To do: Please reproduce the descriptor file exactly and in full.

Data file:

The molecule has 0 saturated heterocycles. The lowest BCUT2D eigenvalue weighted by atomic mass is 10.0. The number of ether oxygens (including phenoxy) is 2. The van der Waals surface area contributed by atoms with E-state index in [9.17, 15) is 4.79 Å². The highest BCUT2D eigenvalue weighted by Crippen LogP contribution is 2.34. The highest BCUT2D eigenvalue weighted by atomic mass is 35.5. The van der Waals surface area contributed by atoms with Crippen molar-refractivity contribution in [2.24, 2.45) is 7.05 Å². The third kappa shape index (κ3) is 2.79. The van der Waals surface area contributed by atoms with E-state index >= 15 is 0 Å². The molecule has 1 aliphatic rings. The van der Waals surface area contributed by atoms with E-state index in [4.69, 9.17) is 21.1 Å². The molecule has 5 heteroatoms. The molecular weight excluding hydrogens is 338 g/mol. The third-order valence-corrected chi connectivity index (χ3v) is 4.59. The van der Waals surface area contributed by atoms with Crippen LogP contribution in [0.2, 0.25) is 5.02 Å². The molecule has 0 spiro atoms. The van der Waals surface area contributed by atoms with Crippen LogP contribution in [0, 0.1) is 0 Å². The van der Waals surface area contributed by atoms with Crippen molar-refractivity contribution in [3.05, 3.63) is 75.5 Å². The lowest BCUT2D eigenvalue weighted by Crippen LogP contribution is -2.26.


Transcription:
The molecule has 0 saturated heterocycles. The lowest BCUT2D eigenvalue weighted by atomic mass is 10.0. The number of ether oxygens (including phenoxy) is 2. The van der Waals surface area contributed by atoms with E-state index in [9.17, 15) is 4.79 Å². The highest BCUT2D eigenvalue weighted by Crippen LogP contribution is 2.34. The highest BCUT2D eigenvalue weighted by atomic mass is 35.5. The van der Waals surface area contributed by atoms with Crippen molar-refractivity contribution in [2.24, 2.45) is 7.05 Å². The third kappa shape index (κ3) is 2.79. The van der Waals surface area contributed by atoms with E-state index >= 15 is 0 Å². The molecule has 1 aliphatic rings. The van der Waals surface area contributed by atoms with E-state index in [4.69, 9.17) is 21.1 Å². The molecule has 5 heteroatoms. The molecular weight excluding hydrogens is 338 g/mol. The third-order valence-corrected chi connectivity index (χ3v) is 4.59. The van der Waals surface area contributed by atoms with Crippen LogP contribution in [0.2, 0.25) is 5.02 Å². The molecule has 0 spiro atoms. The van der Waals surface area contributed by atoms with Crippen LogP contribution in [0, 0.1) is 0 Å². The van der Waals surface area contributed by atoms with Crippen molar-refractivity contribution in [3.05, 3.63) is 75.5 Å². The lowest BCUT2D eigenvalue weighted by Crippen LogP contribution is -2.26.